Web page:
It’s not so much a departure as a homecoming for Joe Romeo, the songwriter and Orange County Volunteers frontman who’s speaking now from his family home in Metuchen, N.J., about 25 miles Southeast of New York City. Romeo left the Triangle—and his girlfriend in Chapel Hill—last weekend to seek his fortune in the city, “to broaden my horizons,” he says.
Where his N.C. ensemble, The Orange County Volunteers, was a loosely assembled and hardly constant backing band—“I would just book shows willy-nilly and whoever I could get to come along would come along,” he says. “They’re like minutemen and women.”—his Big Apple back-up draws consistently from Romeo’s lifelong friends in Metuchen Americana outfit The Roadside Graves. But as much as a consistent band eases some of the logistical issues of performing, Romeo admits he’d still choose the spontaneity of a loose collective like the Volunteers. “Breathing new life into [the songs] is vital to stay with them, and to get behind them,” he says.
He’s hoping the move to New York will offer a change of scenery, yes, but also provide opportunity for his songs to reach a new audience, and maybe even become a career. “I lived in New Jersey for the first 22 years of my life, and I feel like I’ve gotten from this state all it has to offer to me,” he says. And in North Carolina, things were languishing in the status quo. “New York is New York, and by the law of averages alone, there’s more opportunity.”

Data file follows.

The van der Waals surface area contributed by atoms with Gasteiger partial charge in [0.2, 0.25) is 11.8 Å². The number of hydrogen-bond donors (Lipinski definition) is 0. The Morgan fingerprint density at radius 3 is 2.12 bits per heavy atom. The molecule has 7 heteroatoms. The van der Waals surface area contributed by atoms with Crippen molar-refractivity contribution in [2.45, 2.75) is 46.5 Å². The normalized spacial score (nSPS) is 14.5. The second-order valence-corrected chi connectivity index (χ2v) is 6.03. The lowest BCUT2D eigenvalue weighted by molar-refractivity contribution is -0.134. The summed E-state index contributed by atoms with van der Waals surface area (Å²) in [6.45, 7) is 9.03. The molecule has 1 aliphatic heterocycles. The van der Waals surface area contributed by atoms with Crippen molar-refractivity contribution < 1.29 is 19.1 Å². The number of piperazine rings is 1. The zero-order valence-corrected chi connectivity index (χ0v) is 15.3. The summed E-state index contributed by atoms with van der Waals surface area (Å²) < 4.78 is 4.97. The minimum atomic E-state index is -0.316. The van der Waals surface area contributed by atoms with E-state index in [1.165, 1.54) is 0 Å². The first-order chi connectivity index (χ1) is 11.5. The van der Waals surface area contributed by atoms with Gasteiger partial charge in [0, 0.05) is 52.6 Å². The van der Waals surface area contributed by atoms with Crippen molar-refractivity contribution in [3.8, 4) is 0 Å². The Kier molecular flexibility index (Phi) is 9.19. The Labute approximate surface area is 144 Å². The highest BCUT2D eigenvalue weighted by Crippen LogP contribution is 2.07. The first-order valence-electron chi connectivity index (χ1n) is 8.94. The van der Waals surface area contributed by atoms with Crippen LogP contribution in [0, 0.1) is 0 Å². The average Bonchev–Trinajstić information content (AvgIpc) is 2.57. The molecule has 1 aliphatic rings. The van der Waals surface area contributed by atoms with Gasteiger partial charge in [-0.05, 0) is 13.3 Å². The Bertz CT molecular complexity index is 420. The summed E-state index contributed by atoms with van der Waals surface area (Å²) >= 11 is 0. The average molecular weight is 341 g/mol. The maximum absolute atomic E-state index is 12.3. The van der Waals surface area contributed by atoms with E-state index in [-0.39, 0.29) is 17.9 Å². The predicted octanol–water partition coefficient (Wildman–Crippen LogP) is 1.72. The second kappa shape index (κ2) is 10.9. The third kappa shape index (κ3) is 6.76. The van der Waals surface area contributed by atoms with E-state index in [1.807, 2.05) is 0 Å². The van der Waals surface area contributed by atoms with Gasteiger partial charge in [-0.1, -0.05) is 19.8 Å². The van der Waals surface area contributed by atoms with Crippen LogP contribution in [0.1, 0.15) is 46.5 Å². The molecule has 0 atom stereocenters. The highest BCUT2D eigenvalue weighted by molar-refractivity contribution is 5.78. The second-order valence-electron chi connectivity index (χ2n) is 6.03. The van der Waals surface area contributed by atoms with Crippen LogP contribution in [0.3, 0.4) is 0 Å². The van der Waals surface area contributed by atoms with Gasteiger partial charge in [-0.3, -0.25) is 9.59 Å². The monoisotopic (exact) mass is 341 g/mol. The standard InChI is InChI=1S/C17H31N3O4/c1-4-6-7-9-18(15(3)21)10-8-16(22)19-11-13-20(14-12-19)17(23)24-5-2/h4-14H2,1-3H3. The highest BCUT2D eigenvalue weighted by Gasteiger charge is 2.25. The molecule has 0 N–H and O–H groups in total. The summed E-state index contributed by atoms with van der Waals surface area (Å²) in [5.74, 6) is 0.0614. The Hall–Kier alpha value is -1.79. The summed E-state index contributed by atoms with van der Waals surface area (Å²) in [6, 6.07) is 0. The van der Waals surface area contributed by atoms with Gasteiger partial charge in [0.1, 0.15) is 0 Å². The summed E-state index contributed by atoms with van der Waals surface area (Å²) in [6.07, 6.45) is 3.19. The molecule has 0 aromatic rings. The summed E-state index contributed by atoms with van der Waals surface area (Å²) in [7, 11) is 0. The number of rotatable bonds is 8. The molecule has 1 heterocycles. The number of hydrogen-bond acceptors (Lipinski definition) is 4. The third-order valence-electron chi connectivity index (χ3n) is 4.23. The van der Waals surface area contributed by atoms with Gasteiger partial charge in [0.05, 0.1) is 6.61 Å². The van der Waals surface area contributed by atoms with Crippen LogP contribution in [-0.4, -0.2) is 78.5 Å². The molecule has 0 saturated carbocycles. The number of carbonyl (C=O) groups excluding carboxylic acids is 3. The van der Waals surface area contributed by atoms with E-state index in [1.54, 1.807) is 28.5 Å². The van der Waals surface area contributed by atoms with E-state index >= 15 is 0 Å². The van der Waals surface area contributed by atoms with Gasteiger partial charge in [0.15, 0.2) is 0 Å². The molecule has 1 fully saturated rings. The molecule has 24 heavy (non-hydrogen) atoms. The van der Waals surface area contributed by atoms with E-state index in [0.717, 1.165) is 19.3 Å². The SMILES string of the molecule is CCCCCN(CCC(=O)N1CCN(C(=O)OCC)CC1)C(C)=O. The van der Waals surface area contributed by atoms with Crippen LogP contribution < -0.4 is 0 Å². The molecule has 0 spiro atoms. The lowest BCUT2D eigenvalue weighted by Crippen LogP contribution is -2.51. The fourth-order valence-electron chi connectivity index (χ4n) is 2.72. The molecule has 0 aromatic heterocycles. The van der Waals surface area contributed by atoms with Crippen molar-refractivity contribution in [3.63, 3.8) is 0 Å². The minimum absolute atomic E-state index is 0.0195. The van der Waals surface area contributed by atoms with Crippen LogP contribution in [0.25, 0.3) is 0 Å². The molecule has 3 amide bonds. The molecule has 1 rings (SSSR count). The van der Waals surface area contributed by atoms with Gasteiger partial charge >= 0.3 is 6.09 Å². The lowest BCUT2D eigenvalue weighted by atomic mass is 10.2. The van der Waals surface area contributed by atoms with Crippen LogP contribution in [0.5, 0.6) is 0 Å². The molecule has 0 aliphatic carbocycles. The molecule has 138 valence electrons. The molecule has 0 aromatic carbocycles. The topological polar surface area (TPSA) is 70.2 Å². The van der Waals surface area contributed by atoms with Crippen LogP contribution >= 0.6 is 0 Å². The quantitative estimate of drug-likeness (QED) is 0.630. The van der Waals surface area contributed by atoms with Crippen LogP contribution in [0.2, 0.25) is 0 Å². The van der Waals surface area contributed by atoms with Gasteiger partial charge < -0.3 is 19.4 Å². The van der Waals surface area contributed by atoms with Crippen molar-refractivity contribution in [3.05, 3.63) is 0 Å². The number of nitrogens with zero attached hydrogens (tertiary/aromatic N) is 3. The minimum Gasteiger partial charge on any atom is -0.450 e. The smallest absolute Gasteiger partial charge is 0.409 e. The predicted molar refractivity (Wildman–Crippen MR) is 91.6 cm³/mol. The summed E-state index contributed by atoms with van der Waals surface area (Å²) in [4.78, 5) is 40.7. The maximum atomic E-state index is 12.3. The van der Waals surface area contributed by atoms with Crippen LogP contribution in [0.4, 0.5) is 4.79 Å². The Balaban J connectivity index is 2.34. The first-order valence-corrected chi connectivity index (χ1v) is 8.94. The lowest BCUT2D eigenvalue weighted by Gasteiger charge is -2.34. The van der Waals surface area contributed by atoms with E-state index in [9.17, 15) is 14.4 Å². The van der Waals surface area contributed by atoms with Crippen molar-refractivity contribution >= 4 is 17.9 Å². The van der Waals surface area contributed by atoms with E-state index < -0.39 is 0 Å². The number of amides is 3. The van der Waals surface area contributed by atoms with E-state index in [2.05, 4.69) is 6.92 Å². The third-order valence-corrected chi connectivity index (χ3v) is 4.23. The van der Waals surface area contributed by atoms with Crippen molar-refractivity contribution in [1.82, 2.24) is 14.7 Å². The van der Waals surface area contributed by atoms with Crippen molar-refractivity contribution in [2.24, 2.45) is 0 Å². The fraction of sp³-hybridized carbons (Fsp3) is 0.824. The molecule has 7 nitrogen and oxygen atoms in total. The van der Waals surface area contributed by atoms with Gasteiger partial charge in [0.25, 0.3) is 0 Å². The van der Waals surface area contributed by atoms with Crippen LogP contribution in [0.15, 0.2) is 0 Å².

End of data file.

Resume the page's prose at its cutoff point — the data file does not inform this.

Romeo makes his official move to Manhattan in October, when the apartment he’s lined up becomes available. In the meantime, though, he’s spending time with family and old friends, “writing like crazy” and working on a new record he hopes will be produced—like his self-titled debut—by Southern Culture On The Skids frontman Rick Miller.
“I’m trying to write a new batch of songs, which I guess is easier to do when you’re pining for someone,” he says, referencing the girlfriend still in Chapel Hill finishing work on her Ph.D., and whom Romeo describes as “lovely and smart, hence my fucking reticence to be separated from her.”
But despite his reasons for coming back, this isn’t necessarily a permanent relocation: “The overarching point is that making music is a series of tiny, tiny victories and demoralizing defeats, and you gotta be in it—I don’t wanna say ‘to win it,’ ’cause that’s lame—but you’ve got to stay relevant.”